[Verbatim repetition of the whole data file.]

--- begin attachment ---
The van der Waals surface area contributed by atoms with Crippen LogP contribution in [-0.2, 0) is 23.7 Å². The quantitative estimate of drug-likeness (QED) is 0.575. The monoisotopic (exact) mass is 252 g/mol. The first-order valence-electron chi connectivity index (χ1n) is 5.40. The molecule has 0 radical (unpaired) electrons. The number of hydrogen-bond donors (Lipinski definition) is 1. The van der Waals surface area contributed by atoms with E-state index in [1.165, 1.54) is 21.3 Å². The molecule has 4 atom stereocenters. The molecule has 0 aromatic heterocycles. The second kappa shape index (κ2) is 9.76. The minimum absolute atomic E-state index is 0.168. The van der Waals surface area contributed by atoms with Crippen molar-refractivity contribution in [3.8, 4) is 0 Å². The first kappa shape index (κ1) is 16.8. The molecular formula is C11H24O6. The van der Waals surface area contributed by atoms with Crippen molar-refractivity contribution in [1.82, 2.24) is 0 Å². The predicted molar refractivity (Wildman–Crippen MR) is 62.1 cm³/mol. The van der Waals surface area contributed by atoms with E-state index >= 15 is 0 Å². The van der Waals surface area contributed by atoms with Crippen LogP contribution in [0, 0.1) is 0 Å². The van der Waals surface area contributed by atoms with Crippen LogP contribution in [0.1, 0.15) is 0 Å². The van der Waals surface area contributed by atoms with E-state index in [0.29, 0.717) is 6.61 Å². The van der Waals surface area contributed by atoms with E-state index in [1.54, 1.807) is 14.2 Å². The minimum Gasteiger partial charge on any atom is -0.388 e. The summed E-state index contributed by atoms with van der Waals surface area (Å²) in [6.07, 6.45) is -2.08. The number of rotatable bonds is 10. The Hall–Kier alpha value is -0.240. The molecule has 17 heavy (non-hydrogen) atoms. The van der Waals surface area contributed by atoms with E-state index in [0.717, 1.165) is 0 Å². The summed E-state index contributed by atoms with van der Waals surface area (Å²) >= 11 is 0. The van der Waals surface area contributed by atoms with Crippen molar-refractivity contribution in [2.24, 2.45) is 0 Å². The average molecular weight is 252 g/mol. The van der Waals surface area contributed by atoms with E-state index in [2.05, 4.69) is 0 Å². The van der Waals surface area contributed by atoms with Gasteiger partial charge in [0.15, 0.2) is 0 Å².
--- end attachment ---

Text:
The van der Waals surface area contributed by atoms with Crippen LogP contribution in [-0.2, 0) is 23.7 Å². The quantitative estimate of drug-likeness (QED) is 0.575. The monoisotopic (exact) mass is 252 g/mol. The first-order valence-electron chi connectivity index (χ1n) is 5.40. The molecule has 0 radical (unpaired) electrons. The number of hydrogen-bond donors (Lipinski definition) is 1. The van der Waals surface area contributed by atoms with E-state index in [1.165, 1.54) is 21.3 Å². The molecule has 4 atom stereocenters. The molecule has 0 aromatic heterocycles. The second kappa shape index (κ2) is 9.76. The minimum absolute atomic E-state index is 0.168. The van der Waals surface area contributed by atoms with Crippen molar-refractivity contribution in [3.8, 4) is 0 Å². The first kappa shape index (κ1) is 16.8. The molecular formula is C11H24O6. The van der Waals surface area contributed by atoms with Crippen molar-refractivity contribution in [1.82, 2.24) is 0 Å². The predicted molar refractivity (Wildman–Crippen MR) is 62.1 cm³/mol. The van der Waals surface area contributed by atoms with E-state index >= 15 is 0 Å². The van der Waals surface area contributed by atoms with Crippen LogP contribution in [0, 0.1) is 0 Å². The van der Waals surface area contributed by atoms with Crippen LogP contribution in [0.1, 0.15) is 0 Å². The van der Waals surface area contributed by atoms with E-state index in [0.29, 0.717) is 6.61 Å². The van der Waals surface area contributed by atoms with E-state index in [1.54, 1.807) is 14.2 Å². The minimum Gasteiger partial charge on any atom is -0.388 e. The summed E-state index contributed by atoms with van der Waals surface area (Å²) in [6.07, 6.45) is -2.08. The number of rotatable bonds is 10. The Hall–Kier alpha value is -0.240. The molecule has 17 heavy (non-hydrogen) atoms. The van der Waals surface area contributed by atoms with E-state index in [0.717, 1.165) is 0 Å². The summed E-state index contributed by atoms with van der Waals surface area (Å²) >= 11 is 0. The van der Waals surface area contributed by atoms with Crippen molar-refractivity contribution in [2.24, 2.45) is 0 Å². The average molecular weight is 252 g/mol. The van der Waals surface area contributed by atoms with E-state index in [2.05, 4.69) is 0 Å². The van der Waals surface area contributed by atoms with Gasteiger partial charge in [0.15, 0.2) is 0 Å².